Search Images Maps Play YouTube News Gmail Drive More »
Sign in
Screen reader users: click this link for accessible mode. Accessible mode has the same essential features but works better with your reader.

Patents

  1. Advanced Patent Search
Publication numberUS321750 A
Publication typeGrant
Publication dateJul 7, 1885
Publication numberUS 321750 A, US 321750A, US-A-321750, US321750 A, US321750A
Export CitationBiBTeX, EndNote, RefMan
External Links: USPTO, USPTO Assignment, Espacenet
Windmill-gearing
US 321750 A
Abstract  available in
Images(2)
Previous page
Next page
Claims  available in
Description  (OCR text may contain errors)

2 Sheets-Sheet 1.

' A (No Model.)

G. 'H PATTISGN.

WINDMILL GBARING.

.d a f M 0 i Mo Q\ INVENTQR y ATTORNEYS.,

(No Model.) 2 Sheets-:Sheet 2. Gr. H. PATTISON.

WINDMILL HEARING.

No.. 321,150. Patelfted July 7, 1885,.

F @if Il I A WITNESSES: l 'I INVENTOR y' v A Q/,Q

ATTORNEY IhvITEn STATES PATnNT Ormea.

GEORGE H. PATTISON, OF FREEPORT, ILLINOIS.

WINDNIILL-GEARING.

SPECIFICATION forming part of Letters Patent No. 321,750, dated July 7, 1885.

Application filed Juno i', 1885. (No model.)

T0 all whom it may concern:

Be it known that I, GEORGE H. PA'rrrsoN, a resident of Freeport, in the county of Stephenson and State of Illinois,haveinvented cer tain new and useful Improvements in Vindmill-Gearings; and I do hereby declare the following to be a full, clear, and exact description of the invention, such as will enable others skilled in the art to which it pertains to make and use the same.

My invention relates to improvements in windmill-gearings, and is fully described, eX- plained, and claimed in the following specification, and shown in the accompanying drawings, in which- Figure lisa central vertical section of a windmill-gearing embodying my invention; Fig.2, a similar view of a gearing having the same construction, but having gears of relative pro portions somewhat different from those shown in Fig. l.

In both the figures the arrows on the gears are intended to indicate the same directions of rotation as if the gears were shown in elevation.

In these views, A is a windmill-tower of any ordinary construction, and B an iron plate bolted to the top of the tower. G is a turntable resting on anti-friction balls D, which lie in an annular groove in the plate, and E a cylindrical neck extending downward from the turn-table through a circular central opening in the plate. G is a shaft-bearing formed integrally with the turntable, and F is a wind-wheel shaft journaled in said bearing and having on its inner end a rigidly-mounted miter-gea-r, I. A preferably hollow vertical shaft, H, is journaled near its upper end in the center of the turntable, and a miter-gear, I, is mounted rigidly on said shaft just above the turntable, and engages with the gear I already mentioned, the lower end of the shaft being held in place by means hereinafter described. I7 is mounted rigidly on the neck E, and serves not only to connect the turn-table with other gearing, but also prevents any upward motion'of the turn-table. At one side of the vertical axis of the mill is a vertical shaft,M, journaled at the top in the top plate, B, and at the bottom in a bearing, L, preferably c onnected with the top plate by an integrallyformed bracket,K. On the shaft M are mount- Below the top plate, B, a spur-gear,-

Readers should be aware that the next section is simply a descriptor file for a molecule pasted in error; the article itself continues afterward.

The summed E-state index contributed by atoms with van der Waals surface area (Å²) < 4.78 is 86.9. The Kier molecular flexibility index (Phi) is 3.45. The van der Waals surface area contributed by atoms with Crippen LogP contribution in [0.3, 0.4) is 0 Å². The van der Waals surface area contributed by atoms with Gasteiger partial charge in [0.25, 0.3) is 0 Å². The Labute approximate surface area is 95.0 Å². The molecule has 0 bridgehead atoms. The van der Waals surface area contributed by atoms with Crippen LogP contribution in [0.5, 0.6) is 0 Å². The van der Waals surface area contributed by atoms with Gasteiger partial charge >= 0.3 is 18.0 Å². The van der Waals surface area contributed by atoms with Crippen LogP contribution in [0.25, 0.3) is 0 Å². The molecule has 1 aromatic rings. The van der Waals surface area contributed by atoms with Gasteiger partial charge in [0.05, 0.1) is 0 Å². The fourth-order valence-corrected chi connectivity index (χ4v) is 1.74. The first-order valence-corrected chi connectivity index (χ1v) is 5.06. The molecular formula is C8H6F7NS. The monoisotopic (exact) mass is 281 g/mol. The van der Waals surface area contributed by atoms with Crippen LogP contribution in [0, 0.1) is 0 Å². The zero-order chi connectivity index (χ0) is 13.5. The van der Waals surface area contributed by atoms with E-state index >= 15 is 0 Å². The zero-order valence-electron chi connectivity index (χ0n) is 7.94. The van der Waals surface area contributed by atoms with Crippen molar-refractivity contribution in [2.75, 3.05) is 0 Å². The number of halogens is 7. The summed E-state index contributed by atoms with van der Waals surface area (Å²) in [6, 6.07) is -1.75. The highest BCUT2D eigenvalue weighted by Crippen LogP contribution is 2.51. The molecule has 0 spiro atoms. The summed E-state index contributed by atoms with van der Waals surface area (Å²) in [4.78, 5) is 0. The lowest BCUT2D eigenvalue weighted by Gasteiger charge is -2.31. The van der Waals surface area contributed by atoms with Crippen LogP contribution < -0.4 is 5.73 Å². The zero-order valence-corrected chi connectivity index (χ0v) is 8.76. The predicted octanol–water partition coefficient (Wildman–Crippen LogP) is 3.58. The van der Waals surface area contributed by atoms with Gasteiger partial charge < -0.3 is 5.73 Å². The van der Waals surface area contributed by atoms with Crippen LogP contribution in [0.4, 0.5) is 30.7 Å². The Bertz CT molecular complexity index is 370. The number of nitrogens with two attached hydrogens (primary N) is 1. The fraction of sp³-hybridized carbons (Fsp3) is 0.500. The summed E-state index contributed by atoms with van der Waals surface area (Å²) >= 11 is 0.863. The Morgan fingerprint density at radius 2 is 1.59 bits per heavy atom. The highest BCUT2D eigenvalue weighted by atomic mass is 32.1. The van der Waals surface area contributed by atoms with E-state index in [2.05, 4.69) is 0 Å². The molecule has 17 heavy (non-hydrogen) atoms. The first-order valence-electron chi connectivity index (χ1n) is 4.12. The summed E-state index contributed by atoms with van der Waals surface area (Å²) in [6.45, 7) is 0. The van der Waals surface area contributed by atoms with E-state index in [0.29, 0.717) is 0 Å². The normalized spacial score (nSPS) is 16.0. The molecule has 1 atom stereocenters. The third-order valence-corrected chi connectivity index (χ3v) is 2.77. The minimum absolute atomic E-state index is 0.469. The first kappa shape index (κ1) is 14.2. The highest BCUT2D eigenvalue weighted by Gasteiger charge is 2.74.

ed two spur-gears, I Il", formed in a single piece or rigidly connected, the gear I being in engagement with the turn-table gear I,and the gear IIV being in engagement with a spurgear, l", loosely mounted on the shaft H. Be low the gear IV is aspur-gear, I, rigidly connected with the gear Iv by the sleeves N N, or by any other suitable means, and below the gear I is a hub, R, fastened rigidly to the shaft H and supporting two outwardly-extending horizontal arms and two vertical gudgeons, M M, formed on the outer ends of the horizontal arms. On-each of the gudgeons is mounted a pla11etwheel, II, engaging with the gear I, and an internal gear, T, mounted on a preferably hollow vertical shaft, H', `engages both the wheels IVH. The shaft H is in a straight line with the shaft H, and is journaled near its upper end in a bearing, V, which is attached to the tower, and supports the internal gear, T. From its upper bearing,V, the shaft H extends downward to the foot of the tower, where it may be connected in any suitable manner with machinery to be operated by the power of the mill. The upper end ofthe shaft H enters a socket in the base of the hub R, and thus holds the lower end of the shaft H in place, and suitable collars, O O Q Q, on the gudgeons M M keep the gears I711 in their proper positions on the gudgeons.